• enterogastric reflex: One of the three extrinsic reflexes of the gastrointestinal tract that is stimulated by the presence of acid levels in the duodenum or in the stomach. It releases acids and controls the release of stomach proteins such as gastrin.
  • gastroileal reflex: One of the three extrinsic reflexes of the gastrointestinal tract that works with the gastrocolic reflex to stimulate the urge to defecate. This reflex is stimulated by the opening of the ileocecal valve and moves the digested contents from the ileum of the small intestine into the colon for compaction.

Examples

The gastrocolic reflex can cause irritable bowel syndrome. This can lead to abdominal pain, diarrhea, or constipation.

Food in the Digestive System

The digestive system has a complex system of food movement and secretion regulation, which are vital for its proper function. Movement and secretion are regulated by long reflexes from the central nervous system (CNS), short reflexes from the enteric nervous system (ENS), and reflexes from the gastrointestinal system (GI) peptides that work in harmony with each other.

In addition, there are three overarching reflexes that control the movement, digestion, and defecation of food and food waste:

  1. The enterogastric reflex
  2. The gastrocolic reflex
  3. The gastroileal reflex

Long and Short Reflexes

Long reflexes to the digestive system involve a sensory neuron that sends information to the brain. This sensory information can come from within the digestive system, or from outside the body in the form of emotional response, danger, or a reaction to food.

These alternative sensory responses from outside the digestive system are also known as feedforward reflexes. Emotional responses can also trigger GI responses, such as the butterflies in the stomach feeling when nervous.

Control of the digestive system is also maintained by enteric nervous system (ENS), which can be thought of as a digestive brain that helps to regulate motility, secretion, and growth. The enteric nervous system can act as a fast, internal response to digestive stimuli. When this occurs, it is called a short reflex.

Three Main Types of Gastrointestinal Reflex

The Enterogastric Reflex

The enterogastric reflex is stimulated by the presence of acid levels in the duodenum at a pH of 3–4 or in the stomach at a pH of 1.5. When this reflex is stimulated, the release of gastrin from G- cells in the antrum of the stomach is shut off. In turn, this inhibits gastric motility and the secretion of gastric acid (HCl). Enterogastric reflex activation causes decreased motility.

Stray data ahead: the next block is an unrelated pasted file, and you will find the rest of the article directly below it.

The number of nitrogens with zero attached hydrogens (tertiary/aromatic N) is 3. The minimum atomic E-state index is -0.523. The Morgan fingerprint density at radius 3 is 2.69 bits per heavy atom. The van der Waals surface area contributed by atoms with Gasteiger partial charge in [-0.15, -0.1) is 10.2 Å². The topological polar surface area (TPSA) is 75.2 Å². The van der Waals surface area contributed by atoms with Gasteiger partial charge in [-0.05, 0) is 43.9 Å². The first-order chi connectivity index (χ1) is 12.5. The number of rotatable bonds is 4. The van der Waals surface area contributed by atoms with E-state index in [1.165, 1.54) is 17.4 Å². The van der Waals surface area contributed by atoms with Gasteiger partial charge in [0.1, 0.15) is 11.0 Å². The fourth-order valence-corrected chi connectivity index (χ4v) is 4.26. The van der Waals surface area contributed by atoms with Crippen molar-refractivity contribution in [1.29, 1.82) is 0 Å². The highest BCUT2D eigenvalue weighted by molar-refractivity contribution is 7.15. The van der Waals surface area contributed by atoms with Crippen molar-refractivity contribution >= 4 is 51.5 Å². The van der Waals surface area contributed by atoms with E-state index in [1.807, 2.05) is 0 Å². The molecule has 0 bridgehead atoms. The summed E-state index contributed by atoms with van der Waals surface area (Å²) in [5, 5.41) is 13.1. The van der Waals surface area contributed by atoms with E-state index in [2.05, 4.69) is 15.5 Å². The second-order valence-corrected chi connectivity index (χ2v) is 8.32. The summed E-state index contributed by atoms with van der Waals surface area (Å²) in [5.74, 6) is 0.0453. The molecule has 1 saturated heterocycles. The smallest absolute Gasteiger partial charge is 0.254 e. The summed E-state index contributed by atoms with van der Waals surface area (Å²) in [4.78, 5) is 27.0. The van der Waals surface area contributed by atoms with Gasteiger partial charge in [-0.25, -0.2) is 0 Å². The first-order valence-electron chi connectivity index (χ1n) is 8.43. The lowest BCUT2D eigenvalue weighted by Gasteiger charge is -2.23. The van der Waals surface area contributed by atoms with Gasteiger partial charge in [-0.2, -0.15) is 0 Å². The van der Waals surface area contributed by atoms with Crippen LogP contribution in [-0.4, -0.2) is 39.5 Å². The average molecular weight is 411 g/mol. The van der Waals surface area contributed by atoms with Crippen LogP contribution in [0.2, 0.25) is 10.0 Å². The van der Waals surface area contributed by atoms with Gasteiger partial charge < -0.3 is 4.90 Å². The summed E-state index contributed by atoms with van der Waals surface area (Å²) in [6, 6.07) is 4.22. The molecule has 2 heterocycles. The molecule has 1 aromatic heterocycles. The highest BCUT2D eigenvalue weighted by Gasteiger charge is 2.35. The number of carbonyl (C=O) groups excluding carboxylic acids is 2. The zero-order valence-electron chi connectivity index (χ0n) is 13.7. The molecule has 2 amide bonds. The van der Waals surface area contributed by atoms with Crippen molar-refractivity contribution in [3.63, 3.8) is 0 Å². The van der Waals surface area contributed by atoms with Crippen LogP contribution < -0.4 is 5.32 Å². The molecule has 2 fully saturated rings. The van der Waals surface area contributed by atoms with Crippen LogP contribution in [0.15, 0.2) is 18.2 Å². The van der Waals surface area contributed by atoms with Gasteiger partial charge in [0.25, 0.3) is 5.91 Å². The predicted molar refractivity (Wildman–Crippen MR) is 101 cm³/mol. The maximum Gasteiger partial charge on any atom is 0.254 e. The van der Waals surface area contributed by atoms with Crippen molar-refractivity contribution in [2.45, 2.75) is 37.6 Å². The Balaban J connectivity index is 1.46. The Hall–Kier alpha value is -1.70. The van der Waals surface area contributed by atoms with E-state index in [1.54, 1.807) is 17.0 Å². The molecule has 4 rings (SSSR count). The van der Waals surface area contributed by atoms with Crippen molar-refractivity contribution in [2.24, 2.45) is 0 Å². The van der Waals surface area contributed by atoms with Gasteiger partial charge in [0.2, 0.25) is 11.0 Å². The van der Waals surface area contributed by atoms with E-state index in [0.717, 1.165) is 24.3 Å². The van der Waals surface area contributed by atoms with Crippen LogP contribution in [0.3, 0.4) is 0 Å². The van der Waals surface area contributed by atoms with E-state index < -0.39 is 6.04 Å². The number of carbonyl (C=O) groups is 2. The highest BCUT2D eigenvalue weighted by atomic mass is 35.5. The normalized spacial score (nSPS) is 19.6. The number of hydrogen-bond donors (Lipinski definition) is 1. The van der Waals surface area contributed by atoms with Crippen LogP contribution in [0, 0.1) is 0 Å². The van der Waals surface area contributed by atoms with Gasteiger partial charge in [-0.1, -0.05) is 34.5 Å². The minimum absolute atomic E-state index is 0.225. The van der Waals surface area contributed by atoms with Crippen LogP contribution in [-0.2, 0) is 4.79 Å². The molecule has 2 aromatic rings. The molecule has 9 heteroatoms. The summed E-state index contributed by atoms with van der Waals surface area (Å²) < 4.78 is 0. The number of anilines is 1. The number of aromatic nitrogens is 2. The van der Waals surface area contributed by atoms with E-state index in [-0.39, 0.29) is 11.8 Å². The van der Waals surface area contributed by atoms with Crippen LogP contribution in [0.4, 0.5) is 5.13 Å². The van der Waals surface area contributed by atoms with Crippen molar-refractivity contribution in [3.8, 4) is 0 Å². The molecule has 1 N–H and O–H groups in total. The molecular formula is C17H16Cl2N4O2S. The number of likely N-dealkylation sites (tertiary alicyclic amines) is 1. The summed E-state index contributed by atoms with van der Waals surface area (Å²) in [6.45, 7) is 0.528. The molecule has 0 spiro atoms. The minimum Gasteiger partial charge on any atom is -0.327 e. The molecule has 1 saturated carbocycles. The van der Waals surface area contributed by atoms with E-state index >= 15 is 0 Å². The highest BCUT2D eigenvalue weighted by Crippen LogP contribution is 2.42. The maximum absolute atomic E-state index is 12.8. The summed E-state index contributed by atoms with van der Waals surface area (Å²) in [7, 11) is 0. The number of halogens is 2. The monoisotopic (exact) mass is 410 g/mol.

The Gastrocolic Reflex

This is an animated diagram of the gastrocolic reflex, one of a number of physiological reflexes that control the motility, or peristalsis, of the gastrointestinal tract. The bolus is seen descending the tube-like esophagus, as circular muscle contraction and relaxation move it down.

Peristalis: The gastrocolic reflex is one of a number of physiological reflexes that control the motility, or peristalsis, of the gastrointestinal tract.

The gastrocolic reflex is the physiological reflex that controls the motility, or peristalsis, of the gastrointestinal tract. It involves an increase in motility of the colon in response to stretch in the stomach and the byproducts of digestion in the small intestine. Thus, this reflex is responsible for the urge to defecate following a meal. The small intestine also shows a similar motility response. The gastrocolic reflex also helps make room for food in the stomach.

The Gastroileal Reflex

The gastroileal reflex is a third type of gastrointestinal reflex. It works with the gastrocolic reflex to stimulate the urge to defecate. This urge is stimulated by the opening of the ileocecal valve and the movement of the digested contents from the ileum of the small intestine into the colon for compaction.

GI Peptides that Contribute to Gastrointestinal Signals

GI peptides are signal molecules that are released into the blood by the GI cells themselves. They act on a variety of tissues that include the brain, the digestive accessory organs, and the GI tract.

The effects range from excitatory or inhibitory effects on motility and secretion, to feelings of satiety or hunger when acting on the brain. These hormones fall into three major categories:

  1. The gastrin family
  2. The secretin family
  3. A third family that is composed of the hormones that do not fit into either of these two families